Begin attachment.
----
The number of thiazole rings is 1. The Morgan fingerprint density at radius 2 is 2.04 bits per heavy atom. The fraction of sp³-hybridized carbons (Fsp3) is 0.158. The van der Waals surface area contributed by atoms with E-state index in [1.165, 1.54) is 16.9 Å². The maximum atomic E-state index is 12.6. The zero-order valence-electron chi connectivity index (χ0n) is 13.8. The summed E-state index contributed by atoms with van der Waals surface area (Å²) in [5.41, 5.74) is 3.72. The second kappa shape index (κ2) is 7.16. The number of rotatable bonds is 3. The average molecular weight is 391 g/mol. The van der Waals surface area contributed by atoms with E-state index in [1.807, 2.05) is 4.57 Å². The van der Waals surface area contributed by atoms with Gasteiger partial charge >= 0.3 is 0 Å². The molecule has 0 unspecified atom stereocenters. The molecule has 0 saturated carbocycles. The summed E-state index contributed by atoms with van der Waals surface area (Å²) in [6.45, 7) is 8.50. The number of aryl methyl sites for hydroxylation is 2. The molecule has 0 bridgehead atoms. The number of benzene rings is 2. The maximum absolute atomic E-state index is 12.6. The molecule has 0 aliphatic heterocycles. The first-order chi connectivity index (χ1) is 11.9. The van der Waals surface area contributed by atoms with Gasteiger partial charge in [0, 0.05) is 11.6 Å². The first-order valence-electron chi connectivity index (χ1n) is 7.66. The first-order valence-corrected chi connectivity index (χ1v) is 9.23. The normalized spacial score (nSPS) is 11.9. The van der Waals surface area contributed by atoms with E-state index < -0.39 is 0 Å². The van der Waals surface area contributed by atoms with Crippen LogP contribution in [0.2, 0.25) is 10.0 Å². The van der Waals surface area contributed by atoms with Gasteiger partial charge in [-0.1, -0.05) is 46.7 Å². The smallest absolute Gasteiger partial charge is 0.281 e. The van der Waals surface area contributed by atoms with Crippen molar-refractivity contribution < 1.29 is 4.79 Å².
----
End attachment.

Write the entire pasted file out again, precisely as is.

The number of thiazole rings is 1. The Morgan fingerprint density at radius 2 is 2.04 bits per heavy atom. The fraction of sp³-hybridized carbons (Fsp3) is 0.158. The van der Waals surface area contributed by atoms with E-state index in [1.165, 1.54) is 16.9 Å². The maximum atomic E-state index is 12.6. The zero-order valence-electron chi connectivity index (χ0n) is 13.8. The summed E-state index contributed by atoms with van der Waals surface area (Å²) in [5.41, 5.74) is 3.72. The second kappa shape index (κ2) is 7.16. The number of rotatable bonds is 3. The average molecular weight is 391 g/mol. The van der Waals surface area contributed by atoms with E-state index in [1.807, 2.05) is 4.57 Å². The van der Waals surface area contributed by atoms with Gasteiger partial charge >= 0.3 is 0 Å². The molecule has 0 unspecified atom stereocenters. The molecule has 0 saturated carbocycles. The summed E-state index contributed by atoms with van der Waals surface area (Å²) in [6.45, 7) is 8.50. The number of aryl methyl sites for hydroxylation is 2. The molecule has 0 bridgehead atoms. The number of benzene rings is 2. The maximum absolute atomic E-state index is 12.6. The molecule has 0 aliphatic heterocycles. The first-order chi connectivity index (χ1) is 11.9. The van der Waals surface area contributed by atoms with Gasteiger partial charge in [0, 0.05) is 11.6 Å². The first-order valence-electron chi connectivity index (χ1n) is 7.66. The first-order valence-corrected chi connectivity index (χ1v) is 9.23. The normalized spacial score (nSPS) is 11.9. The van der Waals surface area contributed by atoms with E-state index < -0.39 is 0 Å². The van der Waals surface area contributed by atoms with Crippen LogP contribution in [0.2, 0.25) is 10.0 Å². The van der Waals surface area contributed by atoms with Gasteiger partial charge in [-0.1, -0.05) is 46.7 Å². The smallest absolute Gasteiger partial charge is 0.281 e. The van der Waals surface area contributed by atoms with Crippen molar-refractivity contribution < 1.29 is 4.79 Å².